Assistant Commandant Anil Kumar Singh was among 120 personnel from the National Disaster Response Force (NDRF), who participated in search and rescue operations after a four-storey building collapsed in Gurgaon’s Ullahwas village on Thursday. He explains what it takes to conduct such rescue operations.
What is the usual protocol in such cases?
We first analyse the building and determine from which point we can approach. The information provided by locals is critical because, in most cases, by the time we reach, the structure has already collapsed. We rely on local information to understand what its layout was, what material was used, and who was staying there. We then check whether the area is hazardous or not. Utilities like gas pipes, electric lines are located and cut, and only after that do we begin search operations.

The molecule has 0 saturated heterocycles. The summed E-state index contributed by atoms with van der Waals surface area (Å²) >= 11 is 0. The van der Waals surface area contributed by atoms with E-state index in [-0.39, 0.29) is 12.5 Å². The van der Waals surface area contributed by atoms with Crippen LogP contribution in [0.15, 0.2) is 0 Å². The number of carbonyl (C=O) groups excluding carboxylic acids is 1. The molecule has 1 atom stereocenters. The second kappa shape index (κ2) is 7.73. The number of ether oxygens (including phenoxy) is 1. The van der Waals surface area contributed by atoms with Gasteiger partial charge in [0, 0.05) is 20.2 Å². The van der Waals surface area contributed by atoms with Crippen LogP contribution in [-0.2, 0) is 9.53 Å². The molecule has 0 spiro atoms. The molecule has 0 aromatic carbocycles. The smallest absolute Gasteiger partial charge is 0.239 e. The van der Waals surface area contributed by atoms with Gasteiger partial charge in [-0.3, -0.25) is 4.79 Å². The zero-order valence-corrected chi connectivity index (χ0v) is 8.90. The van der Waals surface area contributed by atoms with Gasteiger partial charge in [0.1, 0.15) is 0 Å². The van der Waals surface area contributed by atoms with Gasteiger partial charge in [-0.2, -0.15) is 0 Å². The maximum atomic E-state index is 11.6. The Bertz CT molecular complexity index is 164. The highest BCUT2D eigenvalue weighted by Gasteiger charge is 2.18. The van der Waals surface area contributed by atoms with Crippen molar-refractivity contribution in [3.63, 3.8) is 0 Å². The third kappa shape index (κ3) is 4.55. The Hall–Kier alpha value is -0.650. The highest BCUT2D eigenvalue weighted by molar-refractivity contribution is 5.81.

How do you ensure safety of people buried under the debris?
We check each section properly with sniffer dogs and other equipment. If there is a chance of a person being buried at a particular spot, we always assume they are alive, and manually get them out. We do not use any heavy equipment in such a case. However, since many buildings have multiple floors, we often have to clear through two to three layers of rubble before we reach the floor where victims are buried. While cutters or JCBs can be used to clear broken debris, for larger chunks of concrete or columns, we use drills to first cut them into pieces, and then remove the remains with a hydra crane.
The Gurgaon building was located in a narrow lane in a congested area. What problems does this create?
The biggest issue is getting our vehicles to the spot. We often have to park 200-500 metres away, and then manually carry equipment. That creates unnecessary delay.
Do factors like darkness or weather play a role?
There is no great impact since we have advanced equipment and are highly trained. We carry 500-watt lights. Rain sometimes hinders us because operating equipment can be a bit of a problem.